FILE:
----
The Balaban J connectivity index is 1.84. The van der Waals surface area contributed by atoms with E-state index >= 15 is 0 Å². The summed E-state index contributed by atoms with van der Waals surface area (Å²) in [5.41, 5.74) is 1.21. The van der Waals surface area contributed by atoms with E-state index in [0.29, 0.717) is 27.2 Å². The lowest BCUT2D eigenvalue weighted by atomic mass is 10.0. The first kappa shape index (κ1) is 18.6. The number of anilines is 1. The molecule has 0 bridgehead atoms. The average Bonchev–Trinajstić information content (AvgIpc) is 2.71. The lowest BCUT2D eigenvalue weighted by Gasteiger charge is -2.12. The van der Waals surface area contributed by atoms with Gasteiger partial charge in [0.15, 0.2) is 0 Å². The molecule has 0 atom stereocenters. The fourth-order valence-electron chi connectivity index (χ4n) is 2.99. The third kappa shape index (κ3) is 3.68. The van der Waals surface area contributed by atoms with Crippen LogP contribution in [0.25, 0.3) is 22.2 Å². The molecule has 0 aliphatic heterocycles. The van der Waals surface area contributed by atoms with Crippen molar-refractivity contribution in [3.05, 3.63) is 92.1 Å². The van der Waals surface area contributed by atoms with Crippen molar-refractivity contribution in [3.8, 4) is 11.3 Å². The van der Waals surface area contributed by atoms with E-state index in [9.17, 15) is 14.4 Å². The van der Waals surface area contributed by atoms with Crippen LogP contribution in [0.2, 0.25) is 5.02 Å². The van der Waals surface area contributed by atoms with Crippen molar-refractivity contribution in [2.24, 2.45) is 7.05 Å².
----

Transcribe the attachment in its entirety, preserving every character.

The Balaban J connectivity index is 1.84. The van der Waals surface area contributed by atoms with E-state index >= 15 is 0 Å². The summed E-state index contributed by atoms with van der Waals surface area (Å²) in [5.41, 5.74) is 1.21. The van der Waals surface area contributed by atoms with E-state index in [0.29, 0.717) is 27.2 Å². The lowest BCUT2D eigenvalue weighted by atomic mass is 10.0. The first kappa shape index (κ1) is 18.6. The number of anilines is 1. The molecule has 0 bridgehead atoms. The average Bonchev–Trinajstić information content (AvgIpc) is 2.71. The lowest BCUT2D eigenvalue weighted by Gasteiger charge is -2.12. The van der Waals surface area contributed by atoms with Gasteiger partial charge in [0.15, 0.2) is 0 Å². The molecule has 0 atom stereocenters. The fourth-order valence-electron chi connectivity index (χ4n) is 2.99. The third kappa shape index (κ3) is 3.68. The van der Waals surface area contributed by atoms with Crippen LogP contribution in [0.25, 0.3) is 22.2 Å². The molecule has 0 aliphatic heterocycles. The van der Waals surface area contributed by atoms with Crippen molar-refractivity contribution in [3.05, 3.63) is 92.1 Å². The van der Waals surface area contributed by atoms with Crippen molar-refractivity contribution in [3.8, 4) is 11.3 Å². The van der Waals surface area contributed by atoms with E-state index in [9.17, 15) is 14.4 Å². The van der Waals surface area contributed by atoms with Crippen LogP contribution in [0.2, 0.25) is 5.02 Å². The van der Waals surface area contributed by atoms with Crippen molar-refractivity contribution in [2.24, 2.45) is 7.05 Å².